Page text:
Many challenging measurement tasks in production simultaneously have high requirements for accuracy, measurement field size, lateral sampling, and measurement time. In this paper, we provide an overview of the current state of the art in digital holography for surface topography measurements and present three applications from completely different productions with no alternative to digital holography; we describe the HoloTop sensor family, which has been designed specifically for industrial use, and present the most recent results achieved in real-life industrial applications. All applications address measurement tasks that could not be solved until now, either by optical or tactile means. We start with a description of the first-ever inline integration of a digital holographic measurement system that inspects precision turned parts for the automotive industry. We proceed by presenting measurements performed with a compact sensor that can be placed inside a tooling machine and operated fully wirelessly. In this case, the tool holder was used to position the sensor directly. Integration into a tooling machine places high demands on both robustness and reliability. Finally, the quality control of electronic interconnectors such as microbumps with the highest demand for accuracy and repeatability is demonstrated. All of these applications illustrate the major advantages of digital holographic systems: it is possible to measure a relatively large field of view with interferometric precision and very short acquisition times. Additionally, both reflective and matt surfaces can be measured simultaneously. We end this publication with an assessment of the future potential of this technology and the necessary development steps involved.
Effect of cycling heat treatment on the microstructure, phase, and compression behaviour of directed energy deposited Ti-Mo alloys
Nan Kang, Kai Wu, Jin Kang, Jiacong Li, Xin Lin, et al.
Published Published online: 01 April 2021 , doi: 10.37188/lam.2021.016
In this study, the effect of triple-cycling heat treatment on the microstructure, phase, and compression behaviour of directed energy deposited (DED) Ti-7Mo alloy was investigated with a focus on a non-equilibrium to equilibrium microstructure transition. As a result of thermal accumulation, in situ cycling, and rapid solidification, the as-deposited sample presents a continuous gradient microstructure with α-Ti in the top region and α+β in the bottom region. After the triple-cycling heat treatment, the α+β Ti at the bottom region, which is non-equilibrium, changes to a state of equilibrium near α-Ti. Meanwhile, the microstructure becomes more uniform throughout the entire sample. The morphology of the α-Ti phase changes from acicular to a short rode-like shape with increases in the number of dimensions. In terms of the mechanical properties, both the microhardness and compression properties were improved, particularly with respect to the fracture characteristics. The heat-treated sample possesses a much higher ductility than the brittle fractural behaviour. This work provides new insights into the microstructure and property optimisation and homogenisation of DED-processed Ti-based components with cycling heat treatment.
Physics-based virtual coherence scanning interferometer for surface measurement
Rong Su, Richard Leach
Published Published online: 01 February 2021 , doi: 10.37188/lam.2021.009
Virtual instruments provide task-specific uncertainty evaluation in surface and dimensional metrology. We demonstrate the first virtual coherence scanning interferometer that can accurately predict the results from measurements of surfaces with complex topography using a specific real instrument. The virtual instrument is powered by physical models derived from first principles, including surface-scattering models, three-dimensional imaging theory, and error-generation models. By incorporating the influences of various error sources directly into the interferogram before reconstructing the surface, the virtual instrument works in the same manner as a real instrument. To enhance the fidelity of the virtual measurement, the experimentally determined three-dimensional transfer function of a specific instrument configuration is used to characterise the virtual instrument. Finally, we demonstrate the experimental validation of the virtual instrument, followed by virtual measurements and error predictions for several typical surfaces that are within the validity regime of the physical models.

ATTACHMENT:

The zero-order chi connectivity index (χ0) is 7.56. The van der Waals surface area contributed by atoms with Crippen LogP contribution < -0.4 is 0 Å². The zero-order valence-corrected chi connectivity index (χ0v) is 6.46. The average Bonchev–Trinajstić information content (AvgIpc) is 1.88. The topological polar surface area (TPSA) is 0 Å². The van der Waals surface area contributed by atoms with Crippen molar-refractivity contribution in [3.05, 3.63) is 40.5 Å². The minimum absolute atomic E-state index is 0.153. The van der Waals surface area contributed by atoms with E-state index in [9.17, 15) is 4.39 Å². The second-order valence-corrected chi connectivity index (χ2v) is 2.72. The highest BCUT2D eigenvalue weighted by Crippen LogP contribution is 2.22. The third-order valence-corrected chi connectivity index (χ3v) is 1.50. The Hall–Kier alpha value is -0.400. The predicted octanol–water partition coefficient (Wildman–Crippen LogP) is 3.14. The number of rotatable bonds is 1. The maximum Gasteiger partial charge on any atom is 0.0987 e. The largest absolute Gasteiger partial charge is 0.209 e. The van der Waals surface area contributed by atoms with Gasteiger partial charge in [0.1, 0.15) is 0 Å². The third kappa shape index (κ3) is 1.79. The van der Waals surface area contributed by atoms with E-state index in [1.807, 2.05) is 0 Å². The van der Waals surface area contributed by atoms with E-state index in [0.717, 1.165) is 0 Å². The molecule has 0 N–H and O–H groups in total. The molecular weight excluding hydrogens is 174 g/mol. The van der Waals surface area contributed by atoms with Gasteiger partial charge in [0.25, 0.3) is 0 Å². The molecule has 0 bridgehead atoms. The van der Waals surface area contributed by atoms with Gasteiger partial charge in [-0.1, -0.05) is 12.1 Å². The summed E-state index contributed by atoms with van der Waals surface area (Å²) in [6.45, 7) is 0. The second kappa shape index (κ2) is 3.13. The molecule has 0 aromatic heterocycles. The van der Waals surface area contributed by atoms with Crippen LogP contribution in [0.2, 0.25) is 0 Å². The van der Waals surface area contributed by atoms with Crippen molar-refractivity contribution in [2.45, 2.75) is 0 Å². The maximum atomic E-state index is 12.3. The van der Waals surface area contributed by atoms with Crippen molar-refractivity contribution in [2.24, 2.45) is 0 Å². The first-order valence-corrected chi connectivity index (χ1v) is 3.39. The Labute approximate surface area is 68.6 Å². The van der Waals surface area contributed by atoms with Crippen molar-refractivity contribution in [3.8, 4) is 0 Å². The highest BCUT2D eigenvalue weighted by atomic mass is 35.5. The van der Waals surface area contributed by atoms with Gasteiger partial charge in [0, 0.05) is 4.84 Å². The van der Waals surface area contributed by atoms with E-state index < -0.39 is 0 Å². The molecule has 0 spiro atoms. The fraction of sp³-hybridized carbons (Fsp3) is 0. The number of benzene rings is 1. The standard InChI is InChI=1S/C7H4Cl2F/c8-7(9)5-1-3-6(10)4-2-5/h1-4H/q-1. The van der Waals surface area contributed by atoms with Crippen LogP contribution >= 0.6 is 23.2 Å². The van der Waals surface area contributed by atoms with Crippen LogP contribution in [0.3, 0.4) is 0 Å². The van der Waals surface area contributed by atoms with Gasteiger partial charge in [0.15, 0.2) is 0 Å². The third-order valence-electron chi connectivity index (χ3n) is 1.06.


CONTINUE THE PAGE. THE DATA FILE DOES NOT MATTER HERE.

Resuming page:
3D printed micro-optics for quantum technology: Optimised coupling of single quantum dot emission into a single-mode fibre
Marc Sartison, Ksenia Weber, Simon Thiele, Lucas Bremer, Sarah Fischbach, et al.
Published Published online: 01 January 2021 , doi: 10.37188/lam.2021.006
Future quantum technology relies crucially on building quantum networks with high fidelity. To achieve this challenging goal, it is of utmost importance to connect individual quantum systems such that their emitted single photons overlap with the highest possible degree of coherence. This requires perfect mode overlap of the emitted light from different emitters, which necessitates the use of single-mode fibres. Here, we present an advanced manufacturing approach to accomplish this task. We combined 3D printed complex micro-optics, such as hemispherical and Weierstrass solid immersion lenses, as well as total internal reflection solid immersion lenses, on top of individual indium arsenide quantum dots with 3D printed optics on single-mode fibres and compared their key features. We observed a systematic increase in the collection efficiency under variations of the lens geometry from roughly 2 for hemispheric solid immersion lenses up to a maximum of greater than 9 for the total internal reflection geometry. Furthermore, the temperature-induced stress was estimated for these particular lens dimensions and results to be approximately 5 meV. Interestingly, the use of solid immersion lenses further increased the localisation accuracy of the emitters to less than 1 nm when acquiring micro-photoluminescence maps. Furthermore, we show that the single-photon character of the source is preserved after device fabrication, reaching a \begin{document}$ g^{(2)} (0)$\end{document} value of approximately 0.19 under pulsed optical excitation. The printed lens device can be further joined with an optical fibre and permanently fixed.This integrated system can be cooled by dipping into liquid helium using a Stirling cryocooler or by a closed-cycle helium cryostat without the necessity for optical windows, as all access is through the integrated single-mode fibre. We identify the ideal optical designs and present experiments that demonstrate excellent high-rate single-photon emission.